- The Washington Times - Tuesday, February 24, 2004

Staff writer Denise Barnes interviewed Steve Klitsch, founding member and marketing director of Hearts & Hands Inc.

Question: How did Hearts & Hands begin?

Answer: Our roots began at the Epworth United Methodist Church in Gaithersburg when a church member asked a couple of us why we send our youth organization to West Virginia every summer to fix and repair houses when we have a church member right here in Gaithersburg that has a leaky roof.

When Ken Dodd, also a founding member, and I learned of this, a light when on and we said, exactly, “Why go to West Virginia when we have people in our own back yard that need help?”

So our first project was for a widow on a fixed income. She had a leaky roof and needed some yard work and some painting done. Ken and I met with her and identified projects that adult volunteers, as well as high school-age volunteers, could perform in and around her home. …

We had about 40 volunteers that day, and this was our beginning — it was the start of Hearts & Hands.

Q: How many work projects do you handle a year?

A:Right now, we have a monthly project, usually the third Saturday of every month, and we take on at least one project or multiple projects, depending on the number of volunteers available. Some of these projects take just a few hours on a Saturday, and some take all day, while others require a second visit to finish up.

Q: How does your group determine who is eligible for your services?

A: The executive board meets on the second Thursdays of every month at the Upcounty Government Center in Germantown at 7:30 p.m. They review all of the applications, and after the applications are reviewed, there is discussion about feasibility, practicality and what kind of products we need to get and does this project put us at high risk of safety. After the discussion, the vote is taken and projects are approved.

If a project is not approved, we will sometimes refer them to Rebuilding Together, formerly known as Christmas in April. For those who are approved, we assign a house captain who will contact the homeowner and make arrangements for material delivery, workday preparations and that person becomes the go-to guy for any questions that volunteers might have about what to bring in regard to tools and equipment, lunch — things like that.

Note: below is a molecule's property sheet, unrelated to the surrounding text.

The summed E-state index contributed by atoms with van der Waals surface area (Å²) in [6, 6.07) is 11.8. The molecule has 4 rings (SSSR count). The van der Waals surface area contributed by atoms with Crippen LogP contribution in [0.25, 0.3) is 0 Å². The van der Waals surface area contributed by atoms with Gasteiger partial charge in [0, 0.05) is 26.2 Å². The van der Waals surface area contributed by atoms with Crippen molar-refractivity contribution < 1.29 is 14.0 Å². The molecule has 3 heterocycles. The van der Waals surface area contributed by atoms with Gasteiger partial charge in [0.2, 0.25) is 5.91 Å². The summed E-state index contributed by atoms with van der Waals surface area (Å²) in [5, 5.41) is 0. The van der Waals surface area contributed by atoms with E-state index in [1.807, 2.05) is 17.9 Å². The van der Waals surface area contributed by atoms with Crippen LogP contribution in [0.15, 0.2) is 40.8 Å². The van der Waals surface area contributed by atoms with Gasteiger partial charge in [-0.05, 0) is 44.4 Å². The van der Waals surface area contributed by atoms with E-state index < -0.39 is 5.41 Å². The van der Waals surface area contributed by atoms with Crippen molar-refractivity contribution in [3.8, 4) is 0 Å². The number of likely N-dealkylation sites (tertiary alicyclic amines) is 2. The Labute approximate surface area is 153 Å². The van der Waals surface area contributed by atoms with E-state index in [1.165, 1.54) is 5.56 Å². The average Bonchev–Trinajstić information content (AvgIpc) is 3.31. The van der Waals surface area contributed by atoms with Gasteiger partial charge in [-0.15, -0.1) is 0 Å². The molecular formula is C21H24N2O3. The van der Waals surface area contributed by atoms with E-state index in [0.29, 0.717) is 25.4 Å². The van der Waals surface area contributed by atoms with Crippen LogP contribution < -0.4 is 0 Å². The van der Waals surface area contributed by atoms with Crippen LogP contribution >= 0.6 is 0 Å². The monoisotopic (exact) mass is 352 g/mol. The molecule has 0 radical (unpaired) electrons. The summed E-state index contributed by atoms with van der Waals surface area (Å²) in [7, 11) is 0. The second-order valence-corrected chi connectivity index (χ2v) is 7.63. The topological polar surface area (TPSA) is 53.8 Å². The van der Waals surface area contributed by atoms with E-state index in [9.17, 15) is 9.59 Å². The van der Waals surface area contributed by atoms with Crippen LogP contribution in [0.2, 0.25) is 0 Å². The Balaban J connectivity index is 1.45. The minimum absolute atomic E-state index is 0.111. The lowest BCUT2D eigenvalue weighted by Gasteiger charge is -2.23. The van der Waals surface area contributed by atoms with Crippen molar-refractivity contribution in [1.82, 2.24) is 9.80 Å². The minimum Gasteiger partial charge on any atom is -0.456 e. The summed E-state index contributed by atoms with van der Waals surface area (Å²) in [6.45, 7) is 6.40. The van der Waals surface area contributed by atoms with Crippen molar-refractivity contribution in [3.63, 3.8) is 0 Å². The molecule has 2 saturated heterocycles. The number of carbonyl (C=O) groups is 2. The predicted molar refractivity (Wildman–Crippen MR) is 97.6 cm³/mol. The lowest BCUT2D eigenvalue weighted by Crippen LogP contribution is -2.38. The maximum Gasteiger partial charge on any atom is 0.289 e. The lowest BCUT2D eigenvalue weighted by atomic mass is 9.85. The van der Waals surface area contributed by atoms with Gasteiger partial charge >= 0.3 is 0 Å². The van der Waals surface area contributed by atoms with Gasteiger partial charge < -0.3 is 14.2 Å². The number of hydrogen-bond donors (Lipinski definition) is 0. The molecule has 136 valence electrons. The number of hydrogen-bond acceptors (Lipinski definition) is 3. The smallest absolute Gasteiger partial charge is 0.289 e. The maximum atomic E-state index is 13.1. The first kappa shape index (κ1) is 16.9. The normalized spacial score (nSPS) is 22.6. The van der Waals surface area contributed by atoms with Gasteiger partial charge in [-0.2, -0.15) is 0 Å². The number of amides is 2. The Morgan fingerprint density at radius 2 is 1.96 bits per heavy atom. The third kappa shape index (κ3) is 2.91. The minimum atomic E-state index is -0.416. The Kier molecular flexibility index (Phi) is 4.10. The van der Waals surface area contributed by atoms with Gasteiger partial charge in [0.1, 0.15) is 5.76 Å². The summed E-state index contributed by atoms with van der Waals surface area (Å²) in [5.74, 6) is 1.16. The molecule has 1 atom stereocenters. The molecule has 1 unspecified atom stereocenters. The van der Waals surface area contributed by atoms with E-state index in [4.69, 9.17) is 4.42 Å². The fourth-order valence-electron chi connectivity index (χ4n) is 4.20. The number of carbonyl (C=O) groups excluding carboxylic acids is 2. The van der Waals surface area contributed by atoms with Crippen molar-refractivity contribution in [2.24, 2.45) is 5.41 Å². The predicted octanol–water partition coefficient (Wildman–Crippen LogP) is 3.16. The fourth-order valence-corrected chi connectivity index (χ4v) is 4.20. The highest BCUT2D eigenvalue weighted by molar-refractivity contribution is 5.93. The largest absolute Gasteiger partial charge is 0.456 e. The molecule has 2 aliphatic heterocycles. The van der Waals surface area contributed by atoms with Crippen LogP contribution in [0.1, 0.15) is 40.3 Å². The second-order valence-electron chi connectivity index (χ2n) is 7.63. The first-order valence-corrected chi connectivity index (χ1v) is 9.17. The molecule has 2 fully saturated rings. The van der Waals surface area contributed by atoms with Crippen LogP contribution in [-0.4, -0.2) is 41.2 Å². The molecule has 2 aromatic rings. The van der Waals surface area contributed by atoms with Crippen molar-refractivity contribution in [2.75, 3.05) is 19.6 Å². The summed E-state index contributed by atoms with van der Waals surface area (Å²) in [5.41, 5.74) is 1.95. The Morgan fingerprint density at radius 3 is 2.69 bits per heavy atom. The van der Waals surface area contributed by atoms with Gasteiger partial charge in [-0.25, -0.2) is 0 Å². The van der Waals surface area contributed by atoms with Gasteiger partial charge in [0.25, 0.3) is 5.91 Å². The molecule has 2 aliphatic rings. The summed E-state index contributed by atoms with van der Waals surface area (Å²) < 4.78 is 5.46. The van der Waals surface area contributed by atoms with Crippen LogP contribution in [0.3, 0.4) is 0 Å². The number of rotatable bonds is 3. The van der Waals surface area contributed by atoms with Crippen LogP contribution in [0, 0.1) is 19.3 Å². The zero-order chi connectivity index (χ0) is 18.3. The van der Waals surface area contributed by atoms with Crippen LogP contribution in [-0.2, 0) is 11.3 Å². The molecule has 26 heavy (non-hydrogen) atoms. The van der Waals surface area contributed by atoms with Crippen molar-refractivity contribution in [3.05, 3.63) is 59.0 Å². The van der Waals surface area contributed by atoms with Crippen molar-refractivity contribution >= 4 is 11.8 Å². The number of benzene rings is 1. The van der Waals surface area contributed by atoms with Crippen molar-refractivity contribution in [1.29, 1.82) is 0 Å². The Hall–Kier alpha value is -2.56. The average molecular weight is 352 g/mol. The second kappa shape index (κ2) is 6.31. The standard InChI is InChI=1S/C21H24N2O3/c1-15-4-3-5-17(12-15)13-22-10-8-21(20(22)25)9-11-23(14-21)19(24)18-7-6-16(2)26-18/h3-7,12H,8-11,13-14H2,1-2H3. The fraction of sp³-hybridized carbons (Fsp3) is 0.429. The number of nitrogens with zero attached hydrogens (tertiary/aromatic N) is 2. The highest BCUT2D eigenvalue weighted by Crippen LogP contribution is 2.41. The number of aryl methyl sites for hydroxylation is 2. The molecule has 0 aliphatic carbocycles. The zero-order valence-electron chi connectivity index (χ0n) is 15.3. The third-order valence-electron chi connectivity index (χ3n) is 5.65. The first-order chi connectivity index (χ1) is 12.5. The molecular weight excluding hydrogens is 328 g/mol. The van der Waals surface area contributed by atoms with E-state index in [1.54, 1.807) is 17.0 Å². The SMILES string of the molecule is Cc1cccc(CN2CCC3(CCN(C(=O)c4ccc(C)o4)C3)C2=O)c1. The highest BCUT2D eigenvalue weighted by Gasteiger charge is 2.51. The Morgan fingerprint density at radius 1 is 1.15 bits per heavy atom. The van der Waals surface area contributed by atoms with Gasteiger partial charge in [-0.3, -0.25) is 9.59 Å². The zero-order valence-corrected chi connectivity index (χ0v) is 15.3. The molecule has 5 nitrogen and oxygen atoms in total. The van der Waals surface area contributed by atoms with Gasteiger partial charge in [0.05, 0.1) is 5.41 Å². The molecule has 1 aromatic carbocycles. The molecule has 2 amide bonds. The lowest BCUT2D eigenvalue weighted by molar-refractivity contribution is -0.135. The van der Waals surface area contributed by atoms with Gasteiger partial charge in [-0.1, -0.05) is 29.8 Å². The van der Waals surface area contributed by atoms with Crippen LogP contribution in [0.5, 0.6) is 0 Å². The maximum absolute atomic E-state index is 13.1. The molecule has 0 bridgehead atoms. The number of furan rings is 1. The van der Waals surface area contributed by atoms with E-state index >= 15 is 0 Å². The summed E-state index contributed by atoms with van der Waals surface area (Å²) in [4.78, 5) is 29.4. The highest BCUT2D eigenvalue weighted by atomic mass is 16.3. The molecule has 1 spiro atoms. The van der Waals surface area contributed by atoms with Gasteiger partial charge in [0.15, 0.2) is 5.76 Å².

There’s no charge to the homeowner for our services, although they must sign a permission slip to allow us on the property to do the work.

Q: Does your group work year-round?

A: We learned in December, even though there’s a need to make repairs and improvements for folks, it’s a special time of year and it’s difficult to schedule volunteers with the homeowner to make improvements in their homes.

So we contacted the United States Marine Corps and asked about the Toys for Tots program. We learned at the time that there was no organization in Montgomery County distributing toys to needy children. The Marine Corps was excited to learn of our organization and our desire to help.

Over the past seven years, we have distributed over 140,000 toys and books to needy children in Montgomery County. So, yes, we do operate on a full calendar year.

Q: Has your group ever been recognized for its humanitarian efforts?

A: In 1999, Cygnus Publishing, the producer of “Kitchen and Bath Design News,” a trade magazine for contractors, recognized Hearts & Hands Inc. by presenting us with the industry leadership award for outstanding community service.